Developers are working to release an app that can match photos of the average person on the street with a name, and other images and profiles from social networking or dating sites.
The app, called “NameTag,” is being created by FacialNetwork.com, where developers are tinkering with technology that would allow the app to scan profile photos from a number of dating sites, including Match.com, OkCupid.com and PlentyOfFish.com, a December release from the makers says.
On Wednesday, security researcher and blogger Graham Cluley, first wrote about the app, which will be compatible with iPhones, Android smartphones and Google Glass.
According to the release for the app, NameTag will look for public photos on social networking sites, like Facebook and LinkedIn, to pull together a NameTag profile from faces users have searched.
A how-to illustration on the app site, nametag.ws, shows that users have various ways to search a person’s photo – whether they be an unsuspecting passerby on the street or just someone of interest to the average person with internet access.
To start the search, a NameTag user has the option of scanning the image from Google Glass or their smartphone, or of pasting the URL of an image into the app. A user can also simply type the name of an individual to see what comes up.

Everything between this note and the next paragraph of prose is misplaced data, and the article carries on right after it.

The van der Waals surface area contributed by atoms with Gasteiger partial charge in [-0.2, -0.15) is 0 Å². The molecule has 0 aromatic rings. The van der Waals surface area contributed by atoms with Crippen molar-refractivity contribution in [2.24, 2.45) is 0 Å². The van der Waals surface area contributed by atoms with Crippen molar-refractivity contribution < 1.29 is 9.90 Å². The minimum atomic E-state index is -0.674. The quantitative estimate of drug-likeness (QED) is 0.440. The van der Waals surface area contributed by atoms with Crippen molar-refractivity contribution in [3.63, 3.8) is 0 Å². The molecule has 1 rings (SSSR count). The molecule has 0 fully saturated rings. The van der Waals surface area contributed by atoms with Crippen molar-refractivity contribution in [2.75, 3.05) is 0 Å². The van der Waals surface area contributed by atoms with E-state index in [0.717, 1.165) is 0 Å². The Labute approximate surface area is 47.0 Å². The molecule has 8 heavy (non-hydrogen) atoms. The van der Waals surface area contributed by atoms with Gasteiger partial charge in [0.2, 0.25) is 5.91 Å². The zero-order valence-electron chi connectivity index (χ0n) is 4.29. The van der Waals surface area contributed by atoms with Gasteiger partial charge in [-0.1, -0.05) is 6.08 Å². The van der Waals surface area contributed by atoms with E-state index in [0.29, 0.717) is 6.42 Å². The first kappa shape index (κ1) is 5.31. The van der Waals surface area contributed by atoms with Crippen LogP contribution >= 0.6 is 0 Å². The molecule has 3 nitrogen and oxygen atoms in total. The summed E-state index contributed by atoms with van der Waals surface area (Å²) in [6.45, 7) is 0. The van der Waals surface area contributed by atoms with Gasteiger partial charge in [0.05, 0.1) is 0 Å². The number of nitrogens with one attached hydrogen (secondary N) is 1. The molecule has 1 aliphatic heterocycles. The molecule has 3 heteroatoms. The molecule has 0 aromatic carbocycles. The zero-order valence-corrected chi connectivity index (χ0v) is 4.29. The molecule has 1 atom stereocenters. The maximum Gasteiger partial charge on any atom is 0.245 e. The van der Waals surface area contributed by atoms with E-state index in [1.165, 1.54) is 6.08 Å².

While app users would be able to login to their NameTag accounts to adjust their privacy settings (for instance, whether they want their name and other information displayed via the app), those without knowledge of the app don’t appear to be able to opt out.
On Thursday, SCMagazine.com reached out to Kevin Tussy, a developer for NameTag, but did not immediately hear back. A spokeswoman, however, did confirm that the app is in beta right now, with an official release date aimed at Q1 of this year.
On Thursday, Scott Vernick, a partner at law firm Fox Rothschild who focuses on technology and privacy and data security issues, told SCMagazine.com that, his initial thoughts on the yet-to-be-released app give way to two major legal concerns.
First, of how the images could potentially be used for material gain without an individual’s consent, and, second, if pictures could cast a complete stranger in poor light.
“It could also be open to libel or defamation,” Vernick said, later explaining that the app “could pick up all types of compromising pictures that you might not want someone to see.”
“If somehow this [app] gathers all this stuff, which is ultimately not flattering or shows someone in a poor light, that seems to be an issue here,” Vernick said.